6. Don’t anchor up directly behind another boat – If you are in an anchor fishing area such as a wreck site or hard bottom area you need to be carful in how you anchor in relation to other boats. On these areas it is generally acceptable to get closer to other boats as we are now fishing on the bottom rather than across wide open flats or shorelines. Fifty yards is acceptable from side to side but more care needs to be taken on the stern side. If you drop your anchor directly behind another boat you can hinder their fishing by interfering with their chum line, fishing gear, ability to fight a fish (such as a jumping tarpon) and quite frankly their beautiful view.
7. Don’t anchor up in the middle of a main channel – Yes some of the channels can be great places to catch fish and I do fish them myself but you must be careful as to when and where you set up so not to hinder the navigation of other boats.
8. Don’t beat on the same spots everyday – This is one of the biggest problems that we have within our local fishery; I commonly see the same boats camped out on the same spots for hours on end, day in and day out until the spot is completely exhausted. Yes you can beat areas up so bad that they will be un-fishable for years to come.
9. Don’t steal peoples fishing spots – This is a big problem no matter where you go. Personally I spend endless hours out scouting for new fishing areas and techniques and it is ever frustrating when people blatantly sit off watching me fish (it’s a little creepy too) or come back to fish the areas that I had previously taken them to. If you are one of those guys who thinks that scouting for fish is riding around looking to see where everybody else fishes you are need to rethink…buy a map and try working a little bit of shoreline for yourself! That being said, you will find a lot of great spots to fish just by doing your homework, time on the water, inevitable discovery, and talking with other anglers.
10. Do take care of our resources – YES our resources are finite and YES you can fish out a fishery! For those of you whose sole purpose of going fishing is to kill as much as you possibly can on every trip let me give you a clue…You are the reason that our fisheries are dramatically declining. There is absolutely nothing wrong with taking a few fish for dinner but after that catch and release should exercised in an effort to keep our fisheries healthy.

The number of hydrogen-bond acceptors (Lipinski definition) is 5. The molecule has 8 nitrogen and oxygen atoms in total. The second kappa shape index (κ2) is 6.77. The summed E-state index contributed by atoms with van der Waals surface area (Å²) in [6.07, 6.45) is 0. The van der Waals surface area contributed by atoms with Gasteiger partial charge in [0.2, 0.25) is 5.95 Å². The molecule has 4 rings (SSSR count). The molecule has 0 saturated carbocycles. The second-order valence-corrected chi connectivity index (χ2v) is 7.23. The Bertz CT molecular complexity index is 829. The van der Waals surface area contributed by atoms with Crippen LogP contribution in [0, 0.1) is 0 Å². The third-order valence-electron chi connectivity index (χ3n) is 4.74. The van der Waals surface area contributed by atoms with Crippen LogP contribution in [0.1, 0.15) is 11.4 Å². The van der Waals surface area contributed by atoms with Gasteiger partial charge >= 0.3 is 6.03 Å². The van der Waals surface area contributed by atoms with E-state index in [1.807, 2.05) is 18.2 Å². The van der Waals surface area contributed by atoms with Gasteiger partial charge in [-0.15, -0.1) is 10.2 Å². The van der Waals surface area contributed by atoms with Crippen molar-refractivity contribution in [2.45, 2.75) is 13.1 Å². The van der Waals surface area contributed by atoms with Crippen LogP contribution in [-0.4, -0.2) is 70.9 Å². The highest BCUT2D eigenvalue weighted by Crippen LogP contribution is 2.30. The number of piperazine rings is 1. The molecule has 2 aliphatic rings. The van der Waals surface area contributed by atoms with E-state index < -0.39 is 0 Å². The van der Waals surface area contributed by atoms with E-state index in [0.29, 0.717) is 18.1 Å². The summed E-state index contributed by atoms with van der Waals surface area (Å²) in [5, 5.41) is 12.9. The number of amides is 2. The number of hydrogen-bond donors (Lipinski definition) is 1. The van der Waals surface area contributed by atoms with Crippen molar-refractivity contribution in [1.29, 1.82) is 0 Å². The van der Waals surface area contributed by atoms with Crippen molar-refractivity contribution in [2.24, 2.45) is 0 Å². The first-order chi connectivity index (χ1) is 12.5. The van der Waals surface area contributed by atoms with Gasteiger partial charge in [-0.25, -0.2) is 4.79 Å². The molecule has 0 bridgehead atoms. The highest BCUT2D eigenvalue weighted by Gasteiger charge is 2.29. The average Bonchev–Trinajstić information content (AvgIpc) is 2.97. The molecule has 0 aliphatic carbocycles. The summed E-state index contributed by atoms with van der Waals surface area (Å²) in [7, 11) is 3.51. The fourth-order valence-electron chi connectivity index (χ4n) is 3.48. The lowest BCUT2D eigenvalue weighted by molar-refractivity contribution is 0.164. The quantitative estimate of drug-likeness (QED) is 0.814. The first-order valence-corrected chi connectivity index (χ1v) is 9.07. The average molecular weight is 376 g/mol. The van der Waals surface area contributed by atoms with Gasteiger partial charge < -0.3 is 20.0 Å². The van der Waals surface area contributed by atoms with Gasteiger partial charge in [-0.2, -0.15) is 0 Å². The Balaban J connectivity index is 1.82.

11. Do keep control of your garbage – This should go without saying but please don’t litter our waterways and if the garbage can is full at the boat ramp take your garbage home.
12. Do enter and exit quietly – This goes for both shallow and deep water spots; with more and more boats on the water fish are becoming educated to the sounds of boat motors and wakes. Along these same lines sound travels long distances across the water so please be attentive to your radio and loud conversations in an effort to make fishing more enjoyable for your fellow boaters and fisherman.
13. Do know how to navigate the waterways – With the advances in modern technology such as accurate charts, tide logs, GPS, depth finders and even radar there should be no excuses for poor navigation these days. If you are new to boating or uncomfortable in running your boat I would highly recommend that you take a boaters safety course and/or hire a local guide to show you around. Moreover, if you find yourself lost or in shallow water slow down to idle until you regain your bearing.
14. Do be courteous – In a given situation if you were to ask yourself “how would I feel if the situation were reversed?” you would likely find the answer as to whether you are doing right or wrong. I had a situation on a small short grass flat a few years ago where another boat jockeyed directly in front of us at about 100 feet and during the entire process they refused to look at us even once. Obviously they knew what they were doing was wrong but I would hope that in a similar situation common courtesy would have prevailed for most of us.
15. Do educate your fellow fisherman – I know that many of us don’t want to get into confrontations but there is nothing wrong with letting others know when they are out of line. And I am not saying that you need to start slinging egg sinkers at the guy who just anchored up in your chum slick but calling them out is by all means acceptable. Some people just don’t know and a little education can go a long way -or- even better if you know who they are feel free to send them a link to this article.
16. Do use common sense – The old saying that “common sense isn’t so common anymore” seems to hold truer and truer these days but it doesn’t need to be that way. If everyone would follow these simple rules we would all have a much more enjoyable time while out fishing.
Captain Charlie Beadon
This entry was posted on Wednesday, January 11th, 2017 at 1:01 pm and is filed under Fishing Techniques & How To's. You can follow any responses to this entry through the RSS 2.0 feed. You can leave a response, or trackback from your own site.